Discarding an old device? Don’t forget the data dump.
You got a new smart phone or tablet as a holiday present, or maybe your business is ordering new laptops to kick off the new year. So what will you do with your old devices?
It’s easy to get so wrapped up in new electronic toys that you forget that everything left on the old toys is easy pickings for fraudsters, hackers, and criminals. Help protect yourself by taking that little extra time to wipe out all your old data. Remember, just deleting items or dragging them into the trash folder does not remove them from a device.
There are two common ways to “sanitize” electronic equipment: (1) the device’s own privacy or security settings or (2) a software program designed to “nuke” a device.Mobile devices
Mobile phones and tablets generally can be wiped clean by going into settings or preferences and resetting the device to the original or factory settings. Each operating system does it slightly differently, so here are several links to help you out:
- iPhone, iPad or iPod: Apple’s explanation how to back up and clear a device.
- Android devices: Google’s information on backing up and resetting Android One devices.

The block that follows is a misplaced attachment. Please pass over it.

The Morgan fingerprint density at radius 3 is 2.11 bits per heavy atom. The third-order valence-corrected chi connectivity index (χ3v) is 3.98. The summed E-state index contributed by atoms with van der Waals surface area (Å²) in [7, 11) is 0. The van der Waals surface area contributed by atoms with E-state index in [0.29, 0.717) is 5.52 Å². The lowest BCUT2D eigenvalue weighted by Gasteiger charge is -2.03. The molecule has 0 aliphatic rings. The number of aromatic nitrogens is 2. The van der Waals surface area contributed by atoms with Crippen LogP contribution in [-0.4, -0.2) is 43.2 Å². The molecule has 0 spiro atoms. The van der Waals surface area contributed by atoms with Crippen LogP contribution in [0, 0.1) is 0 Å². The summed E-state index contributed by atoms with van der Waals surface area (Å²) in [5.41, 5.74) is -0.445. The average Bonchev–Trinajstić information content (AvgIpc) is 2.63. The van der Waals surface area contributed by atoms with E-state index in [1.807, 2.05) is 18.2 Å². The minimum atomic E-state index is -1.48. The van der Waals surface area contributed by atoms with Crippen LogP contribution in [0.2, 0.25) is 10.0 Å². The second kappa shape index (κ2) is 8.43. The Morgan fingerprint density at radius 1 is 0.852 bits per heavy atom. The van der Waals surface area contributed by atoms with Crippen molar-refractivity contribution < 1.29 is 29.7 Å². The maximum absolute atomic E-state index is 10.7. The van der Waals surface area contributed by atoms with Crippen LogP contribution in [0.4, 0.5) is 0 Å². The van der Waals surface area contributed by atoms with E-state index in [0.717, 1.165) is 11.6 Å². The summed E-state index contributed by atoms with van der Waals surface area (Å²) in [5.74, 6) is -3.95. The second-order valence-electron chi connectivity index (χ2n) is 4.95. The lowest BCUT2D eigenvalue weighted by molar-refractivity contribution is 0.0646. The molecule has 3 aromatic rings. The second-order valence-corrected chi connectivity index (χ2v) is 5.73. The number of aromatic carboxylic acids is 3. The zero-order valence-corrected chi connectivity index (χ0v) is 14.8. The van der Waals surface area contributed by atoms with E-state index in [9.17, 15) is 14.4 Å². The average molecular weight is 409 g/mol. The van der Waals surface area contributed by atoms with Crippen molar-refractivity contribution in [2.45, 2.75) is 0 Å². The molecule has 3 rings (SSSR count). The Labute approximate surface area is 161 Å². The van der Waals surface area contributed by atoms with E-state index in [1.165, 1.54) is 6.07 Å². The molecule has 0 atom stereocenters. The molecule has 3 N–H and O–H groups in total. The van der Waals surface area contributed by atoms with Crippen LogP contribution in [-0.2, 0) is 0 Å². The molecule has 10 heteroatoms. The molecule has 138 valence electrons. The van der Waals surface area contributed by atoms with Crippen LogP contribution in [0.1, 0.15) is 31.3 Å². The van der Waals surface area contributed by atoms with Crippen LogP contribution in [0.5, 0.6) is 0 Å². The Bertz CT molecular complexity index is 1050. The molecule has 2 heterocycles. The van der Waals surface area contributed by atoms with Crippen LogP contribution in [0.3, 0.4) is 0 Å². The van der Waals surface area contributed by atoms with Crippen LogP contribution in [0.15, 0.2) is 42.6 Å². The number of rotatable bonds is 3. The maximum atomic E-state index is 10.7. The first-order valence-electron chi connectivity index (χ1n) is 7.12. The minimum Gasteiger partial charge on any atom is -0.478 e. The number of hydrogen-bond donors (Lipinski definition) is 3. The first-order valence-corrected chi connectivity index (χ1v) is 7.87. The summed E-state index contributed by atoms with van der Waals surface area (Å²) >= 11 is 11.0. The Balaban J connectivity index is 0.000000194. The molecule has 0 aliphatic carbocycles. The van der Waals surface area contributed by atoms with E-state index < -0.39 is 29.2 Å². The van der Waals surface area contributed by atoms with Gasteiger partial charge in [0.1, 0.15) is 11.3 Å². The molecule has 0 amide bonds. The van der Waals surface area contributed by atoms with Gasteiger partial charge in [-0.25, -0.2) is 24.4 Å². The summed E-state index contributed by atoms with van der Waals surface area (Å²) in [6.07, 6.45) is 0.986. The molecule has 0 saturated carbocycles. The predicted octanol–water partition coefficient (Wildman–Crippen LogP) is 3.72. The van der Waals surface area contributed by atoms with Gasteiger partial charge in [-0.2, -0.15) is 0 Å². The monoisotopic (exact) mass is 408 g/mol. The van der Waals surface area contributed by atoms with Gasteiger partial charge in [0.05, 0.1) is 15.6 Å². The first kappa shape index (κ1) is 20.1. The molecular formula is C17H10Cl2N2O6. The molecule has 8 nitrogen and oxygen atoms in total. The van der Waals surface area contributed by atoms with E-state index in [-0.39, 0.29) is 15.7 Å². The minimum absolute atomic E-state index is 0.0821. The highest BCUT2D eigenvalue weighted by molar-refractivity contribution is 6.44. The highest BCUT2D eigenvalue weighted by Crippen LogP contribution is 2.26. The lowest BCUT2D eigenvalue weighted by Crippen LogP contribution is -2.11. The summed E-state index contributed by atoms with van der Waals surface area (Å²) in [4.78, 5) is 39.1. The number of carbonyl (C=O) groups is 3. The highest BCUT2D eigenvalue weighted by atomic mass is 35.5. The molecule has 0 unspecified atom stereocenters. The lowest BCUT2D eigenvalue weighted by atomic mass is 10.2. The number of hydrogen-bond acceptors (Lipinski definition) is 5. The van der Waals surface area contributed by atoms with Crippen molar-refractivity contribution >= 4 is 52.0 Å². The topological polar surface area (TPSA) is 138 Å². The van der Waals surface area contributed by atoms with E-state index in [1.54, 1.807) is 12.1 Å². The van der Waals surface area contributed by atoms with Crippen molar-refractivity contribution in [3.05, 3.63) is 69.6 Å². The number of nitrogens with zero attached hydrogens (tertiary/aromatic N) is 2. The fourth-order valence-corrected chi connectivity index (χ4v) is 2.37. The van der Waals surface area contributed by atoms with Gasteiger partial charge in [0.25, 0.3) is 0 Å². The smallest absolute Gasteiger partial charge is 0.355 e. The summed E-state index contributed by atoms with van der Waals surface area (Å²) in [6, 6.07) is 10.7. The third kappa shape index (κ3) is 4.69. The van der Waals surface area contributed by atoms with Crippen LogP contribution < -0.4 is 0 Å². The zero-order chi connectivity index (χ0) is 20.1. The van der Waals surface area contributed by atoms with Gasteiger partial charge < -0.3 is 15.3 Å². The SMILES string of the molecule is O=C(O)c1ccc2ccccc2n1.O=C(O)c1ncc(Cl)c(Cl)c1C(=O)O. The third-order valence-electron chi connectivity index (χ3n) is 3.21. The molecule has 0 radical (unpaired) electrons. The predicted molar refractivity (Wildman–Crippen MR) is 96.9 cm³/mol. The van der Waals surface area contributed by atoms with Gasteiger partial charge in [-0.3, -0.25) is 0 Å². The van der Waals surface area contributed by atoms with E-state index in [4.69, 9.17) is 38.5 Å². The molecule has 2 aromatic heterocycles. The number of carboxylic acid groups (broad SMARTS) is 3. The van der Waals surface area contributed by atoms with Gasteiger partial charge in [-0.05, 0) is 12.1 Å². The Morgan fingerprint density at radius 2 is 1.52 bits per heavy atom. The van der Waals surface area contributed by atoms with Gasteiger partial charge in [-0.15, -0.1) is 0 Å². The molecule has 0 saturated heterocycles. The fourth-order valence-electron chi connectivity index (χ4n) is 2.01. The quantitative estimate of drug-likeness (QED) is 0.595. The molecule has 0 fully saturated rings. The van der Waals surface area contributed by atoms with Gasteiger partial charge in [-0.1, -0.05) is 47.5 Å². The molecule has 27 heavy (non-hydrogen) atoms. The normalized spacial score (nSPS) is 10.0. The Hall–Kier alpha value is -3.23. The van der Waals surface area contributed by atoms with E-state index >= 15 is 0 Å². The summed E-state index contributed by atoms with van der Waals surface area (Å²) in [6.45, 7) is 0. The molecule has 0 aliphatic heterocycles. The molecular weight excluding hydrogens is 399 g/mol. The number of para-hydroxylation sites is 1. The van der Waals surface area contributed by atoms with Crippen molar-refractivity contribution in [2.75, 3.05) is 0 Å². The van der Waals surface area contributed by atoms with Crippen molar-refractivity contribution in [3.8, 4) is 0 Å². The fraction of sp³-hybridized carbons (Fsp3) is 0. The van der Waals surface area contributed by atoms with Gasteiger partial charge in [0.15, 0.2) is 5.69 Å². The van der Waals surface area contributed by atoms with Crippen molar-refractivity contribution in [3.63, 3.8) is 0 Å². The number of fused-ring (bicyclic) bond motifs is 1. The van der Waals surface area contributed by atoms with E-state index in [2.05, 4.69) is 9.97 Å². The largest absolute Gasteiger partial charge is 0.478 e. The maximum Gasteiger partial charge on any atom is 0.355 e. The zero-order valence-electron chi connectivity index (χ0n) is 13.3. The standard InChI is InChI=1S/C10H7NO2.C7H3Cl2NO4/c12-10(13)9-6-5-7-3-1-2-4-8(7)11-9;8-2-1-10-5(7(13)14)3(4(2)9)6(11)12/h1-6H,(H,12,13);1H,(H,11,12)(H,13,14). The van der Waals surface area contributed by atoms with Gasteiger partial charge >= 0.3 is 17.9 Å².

- Blackberry: Blackberry’s support page on how to reset its devices to factory settings.
- Windows devices: Microsoft’s explanation for soft and hard resets of Windows-based mobile devices.
For computers, the cleaning process is different.
On Windows 8 computers, the process of sanitizing the hard drive is pretty straightforward. Go to PC Settings, then to General, and select Remove Everything and reinstall Windows. Users of prior versions of Windows should be able to find the particular steps for cleaning data from their computer in their manual.
On Macs, consult Apple’s support page on what to do before selling or giving away a Mac.
The other way to clean a computer is with a software program. One of the more popular ones, which I have used, is Darik’s Boot and Nuke, or DBAN, a free program designed for personal use. Your business may want or need a more industrial-strength program.
There are dozens of other programs, some free and others that charge. If you want to review free options for sanitizing a hard drive, you may want to read Tim Fisher’s article “42 Free Data Destruction Software Programs.”
So, enjoy your new toys. Just be sure not to discard all your private information with your old ones.